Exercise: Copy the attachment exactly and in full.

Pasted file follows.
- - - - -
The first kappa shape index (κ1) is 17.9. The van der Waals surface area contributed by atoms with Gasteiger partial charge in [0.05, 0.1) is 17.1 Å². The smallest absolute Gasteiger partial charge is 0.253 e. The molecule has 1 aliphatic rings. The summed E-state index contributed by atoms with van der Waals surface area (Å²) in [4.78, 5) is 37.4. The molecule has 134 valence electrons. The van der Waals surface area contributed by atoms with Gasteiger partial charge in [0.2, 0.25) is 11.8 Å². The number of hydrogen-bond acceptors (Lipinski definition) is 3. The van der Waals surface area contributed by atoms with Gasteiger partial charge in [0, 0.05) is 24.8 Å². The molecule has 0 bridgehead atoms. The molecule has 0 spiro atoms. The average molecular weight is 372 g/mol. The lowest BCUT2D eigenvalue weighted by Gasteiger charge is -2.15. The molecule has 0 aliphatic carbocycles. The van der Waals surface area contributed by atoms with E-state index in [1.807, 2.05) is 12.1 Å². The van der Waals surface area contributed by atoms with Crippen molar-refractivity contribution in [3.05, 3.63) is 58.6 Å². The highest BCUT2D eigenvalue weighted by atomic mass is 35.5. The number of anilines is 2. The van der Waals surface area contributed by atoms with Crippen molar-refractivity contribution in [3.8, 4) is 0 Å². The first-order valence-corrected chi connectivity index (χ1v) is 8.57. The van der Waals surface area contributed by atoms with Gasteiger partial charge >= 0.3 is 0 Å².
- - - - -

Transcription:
The first kappa shape index (κ1) is 17.9. The van der Waals surface area contributed by atoms with Gasteiger partial charge in [0.05, 0.1) is 17.1 Å². The smallest absolute Gasteiger partial charge is 0.253 e. The molecule has 1 aliphatic rings. The summed E-state index contributed by atoms with van der Waals surface area (Å²) in [4.78, 5) is 37.4. The molecule has 134 valence electrons. The van der Waals surface area contributed by atoms with Gasteiger partial charge in [0.2, 0.25) is 11.8 Å². The number of hydrogen-bond acceptors (Lipinski definition) is 3. The van der Waals surface area contributed by atoms with Gasteiger partial charge in [0, 0.05) is 24.8 Å². The molecule has 0 bridgehead atoms. The molecule has 0 spiro atoms. The average molecular weight is 372 g/mol. The lowest BCUT2D eigenvalue weighted by Gasteiger charge is -2.15. The molecule has 0 aliphatic carbocycles. The van der Waals surface area contributed by atoms with E-state index in [1.807, 2.05) is 12.1 Å². The van der Waals surface area contributed by atoms with Crippen molar-refractivity contribution in [3.05, 3.63) is 58.6 Å². The highest BCUT2D eigenvalue weighted by atomic mass is 35.5. The number of anilines is 2. The van der Waals surface area contributed by atoms with Crippen molar-refractivity contribution in [3.8, 4) is 0 Å². The first-order valence-corrected chi connectivity index (χ1v) is 8.57. The van der Waals surface area contributed by atoms with Gasteiger partial charge >= 0.3 is 0 Å².